Musculoskeletal: muscle wasting, muscle pain, osteoporosis, aseptic joint necrosis
Respiratory: cough, wheezing, rebound congestion, bronchospasm
Skin: facial edema, rash, petechiae, contact dermatitis, acne, bruising, hirsutism, urticaria
Other: bad taste, anosmia, weight gain or loss, increased susceptibility to infection, angioedema, hypersensitivity reaction
Drug-drug. Amphotericin B, mezlocillin, piperacillin, thiazide and loop diuretics, ticarcillin: additive hypokalemia
Digoxin: increased risk of digoxin toxicity
Erythromycin, indinavir, itraconazole, ketoconazole, ritonavir, saquinavir: increased blood level and effects of budesonide
Fluoroquinolones: increased risk of tendon rupture
Hormonal contraceptives: blockage of budesonide metabolism
Insulin, oral hypoglycemics: increased budesonide requirement
Live-virus vaccines: decreased antibody response to vaccine, increased risk of adverse effects from budesonide
Nonsteroidal anti-inflammatory drugs (including aspirin): increased risk of adverse GI effects
Phenobarbital, phenytoin, rifampin: decreased budesonide efficacy
Somatrem, somatropin: decreased response to budesonide
Drug-food. Grapefruit, grapefruit juice: increased blood level and effects of budesonide
High-fat meal: delayed peak budesonide concentration
• Monitor respiratory status to evaluate drug efficacy.
☞ Stay alert for hypersensitivity reactions, especially angioedema.
• Evaluate liver function test results.
• Periodically observe patient for proper inhaler use.
• Assess oral cavity for infection.
• Teach patient proper use of inhaler.
• Tell patient to swallow capsules whole without crushing or chewing them.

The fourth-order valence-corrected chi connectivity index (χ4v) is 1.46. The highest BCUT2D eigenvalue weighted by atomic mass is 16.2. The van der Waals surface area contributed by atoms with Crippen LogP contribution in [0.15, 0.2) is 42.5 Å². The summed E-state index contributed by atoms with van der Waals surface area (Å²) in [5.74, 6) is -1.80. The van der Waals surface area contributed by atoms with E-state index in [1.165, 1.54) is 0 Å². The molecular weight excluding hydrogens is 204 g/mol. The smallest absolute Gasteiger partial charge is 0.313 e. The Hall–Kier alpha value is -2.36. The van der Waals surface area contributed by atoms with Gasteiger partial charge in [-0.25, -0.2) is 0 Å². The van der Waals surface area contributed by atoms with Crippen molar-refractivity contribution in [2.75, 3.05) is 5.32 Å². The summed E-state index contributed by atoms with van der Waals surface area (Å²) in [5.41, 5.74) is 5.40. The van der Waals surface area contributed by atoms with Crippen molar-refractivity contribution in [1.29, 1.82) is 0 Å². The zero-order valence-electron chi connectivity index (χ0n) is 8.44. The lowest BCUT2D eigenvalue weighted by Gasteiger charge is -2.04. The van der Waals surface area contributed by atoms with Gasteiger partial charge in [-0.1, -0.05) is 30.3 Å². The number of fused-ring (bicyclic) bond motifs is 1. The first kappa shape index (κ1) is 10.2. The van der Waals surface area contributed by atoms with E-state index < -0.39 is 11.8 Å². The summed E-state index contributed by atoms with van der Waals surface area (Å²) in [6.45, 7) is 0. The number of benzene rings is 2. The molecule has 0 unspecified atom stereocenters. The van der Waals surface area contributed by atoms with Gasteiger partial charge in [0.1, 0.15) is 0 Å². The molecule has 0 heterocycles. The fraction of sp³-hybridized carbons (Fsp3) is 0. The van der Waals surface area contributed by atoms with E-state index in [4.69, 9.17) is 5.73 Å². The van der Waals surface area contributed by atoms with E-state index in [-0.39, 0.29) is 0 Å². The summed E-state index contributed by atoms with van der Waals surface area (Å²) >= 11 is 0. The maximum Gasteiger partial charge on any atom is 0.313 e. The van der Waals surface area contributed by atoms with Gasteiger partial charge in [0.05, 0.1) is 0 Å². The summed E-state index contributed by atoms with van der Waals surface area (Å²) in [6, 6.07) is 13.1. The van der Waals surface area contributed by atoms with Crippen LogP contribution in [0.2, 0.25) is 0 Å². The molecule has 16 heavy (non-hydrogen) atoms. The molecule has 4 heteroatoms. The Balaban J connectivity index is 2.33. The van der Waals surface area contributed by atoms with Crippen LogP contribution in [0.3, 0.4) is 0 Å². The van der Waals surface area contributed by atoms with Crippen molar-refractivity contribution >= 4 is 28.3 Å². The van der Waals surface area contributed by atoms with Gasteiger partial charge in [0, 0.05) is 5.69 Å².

☞ Instruct patient to contact prescriber immediately if he develops itching, rash, fever, swelling of face and neck, or difficulty breathing.
• Encourage patient to document medication use and his response in diary.
• Advise patient to report signs and symptoms of fungal infections of mouth.
• Tell female patient to inform prescriber if she is pregnant or plans to become pregnant.
• Caution patient to avoid exposure to chickenpox and measles, if possible.
• Emphasize importance of rinsing mouth after each inhaler treatment and washing and drying inhaler thoroughly after each use.
• Instruct patient to avoid high-fat meals, grapefruit, and grapefruit juice.
• As appropriate, review all other significant and life-threatening adverse reactions and interactions, especially those related to the drugs and foods mentioned above.
budesonide/bu·des·o·nide/ (bu-des´ah-nīd) an antiinflammatory glucocorticoid used to treat allergic rhinitis, bronchial asthma, nasal inflammation, ulcerative colitis, and Crohn's disease.
budesonideA nebulisable synthetic glucocorticosteroid, structurally related to 16α-hydroxyprednisolone, which has high topical anti-inflammatory activity, low systemic activity and enhanced receptor-binding activity, but more rapid presystemic metabolism than other corticosteroids.
Coup, asthma, allergic rhinitis, inflammatory colitides—e.g., ulcerative colititis and Crohn’s disease; seasonal or perennial.
Nasal irritation, sores and bleeding, upset stomach, cough, dry mouth, rash, muscle cramps.